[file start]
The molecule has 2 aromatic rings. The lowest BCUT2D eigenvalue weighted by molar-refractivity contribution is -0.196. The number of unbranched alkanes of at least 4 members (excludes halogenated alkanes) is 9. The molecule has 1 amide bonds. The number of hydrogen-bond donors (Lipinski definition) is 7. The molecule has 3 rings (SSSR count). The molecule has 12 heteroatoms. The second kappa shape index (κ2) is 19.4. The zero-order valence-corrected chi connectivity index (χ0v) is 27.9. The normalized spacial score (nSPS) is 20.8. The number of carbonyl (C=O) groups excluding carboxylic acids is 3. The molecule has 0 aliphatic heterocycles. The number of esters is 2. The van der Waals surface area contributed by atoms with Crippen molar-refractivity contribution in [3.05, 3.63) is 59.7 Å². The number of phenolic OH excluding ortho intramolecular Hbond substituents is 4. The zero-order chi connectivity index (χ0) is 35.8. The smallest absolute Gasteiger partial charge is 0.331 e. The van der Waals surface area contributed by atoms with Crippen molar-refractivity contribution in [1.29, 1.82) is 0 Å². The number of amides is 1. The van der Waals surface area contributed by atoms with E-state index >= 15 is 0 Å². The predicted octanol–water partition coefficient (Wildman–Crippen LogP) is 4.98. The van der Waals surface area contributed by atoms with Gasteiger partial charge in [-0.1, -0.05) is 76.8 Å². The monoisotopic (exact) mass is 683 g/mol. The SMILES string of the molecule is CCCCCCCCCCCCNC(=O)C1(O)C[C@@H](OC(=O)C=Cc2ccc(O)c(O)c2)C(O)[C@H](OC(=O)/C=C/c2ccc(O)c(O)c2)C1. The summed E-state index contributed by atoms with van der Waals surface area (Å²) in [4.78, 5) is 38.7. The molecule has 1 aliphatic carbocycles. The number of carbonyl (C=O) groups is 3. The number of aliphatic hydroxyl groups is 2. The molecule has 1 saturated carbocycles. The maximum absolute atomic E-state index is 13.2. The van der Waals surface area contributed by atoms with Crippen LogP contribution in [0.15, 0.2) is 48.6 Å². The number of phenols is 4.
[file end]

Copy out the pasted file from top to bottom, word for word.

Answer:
The molecule has 2 aromatic rings. The lowest BCUT2D eigenvalue weighted by molar-refractivity contribution is -0.196. The number of unbranched alkanes of at least 4 members (excludes halogenated alkanes) is 9. The molecule has 1 amide bonds. The number of hydrogen-bond donors (Lipinski definition) is 7. The molecule has 3 rings (SSSR count). The molecule has 12 heteroatoms. The second kappa shape index (κ2) is 19.4. The zero-order valence-corrected chi connectivity index (χ0v) is 27.9. The normalized spacial score (nSPS) is 20.8. The number of carbonyl (C=O) groups excluding carboxylic acids is 3. The molecule has 0 aliphatic heterocycles. The number of esters is 2. The van der Waals surface area contributed by atoms with Crippen molar-refractivity contribution in [3.05, 3.63) is 59.7 Å². The number of phenolic OH excluding ortho intramolecular Hbond substituents is 4. The zero-order chi connectivity index (χ0) is 35.8. The smallest absolute Gasteiger partial charge is 0.331 e. The van der Waals surface area contributed by atoms with Crippen molar-refractivity contribution in [1.29, 1.82) is 0 Å². The number of amides is 1. The van der Waals surface area contributed by atoms with E-state index >= 15 is 0 Å². The predicted octanol–water partition coefficient (Wildman–Crippen LogP) is 4.98. The van der Waals surface area contributed by atoms with Gasteiger partial charge in [-0.1, -0.05) is 76.8 Å². The monoisotopic (exact) mass is 683 g/mol. The SMILES string of the molecule is CCCCCCCCCCCCNC(=O)C1(O)C[C@@H](OC(=O)C=Cc2ccc(O)c(O)c2)C(O)[C@H](OC(=O)/C=C/c2ccc(O)c(O)c2)C1. The summed E-state index contributed by atoms with van der Waals surface area (Å²) in [4.78, 5) is 38.7. The molecule has 1 aliphatic carbocycles. The number of carbonyl (C=O) groups is 3. The number of aliphatic hydroxyl groups is 2. The molecule has 1 saturated carbocycles. The maximum absolute atomic E-state index is 13.2. The van der Waals surface area contributed by atoms with Crippen LogP contribution in [0.15, 0.2) is 48.6 Å². The number of phenols is 4.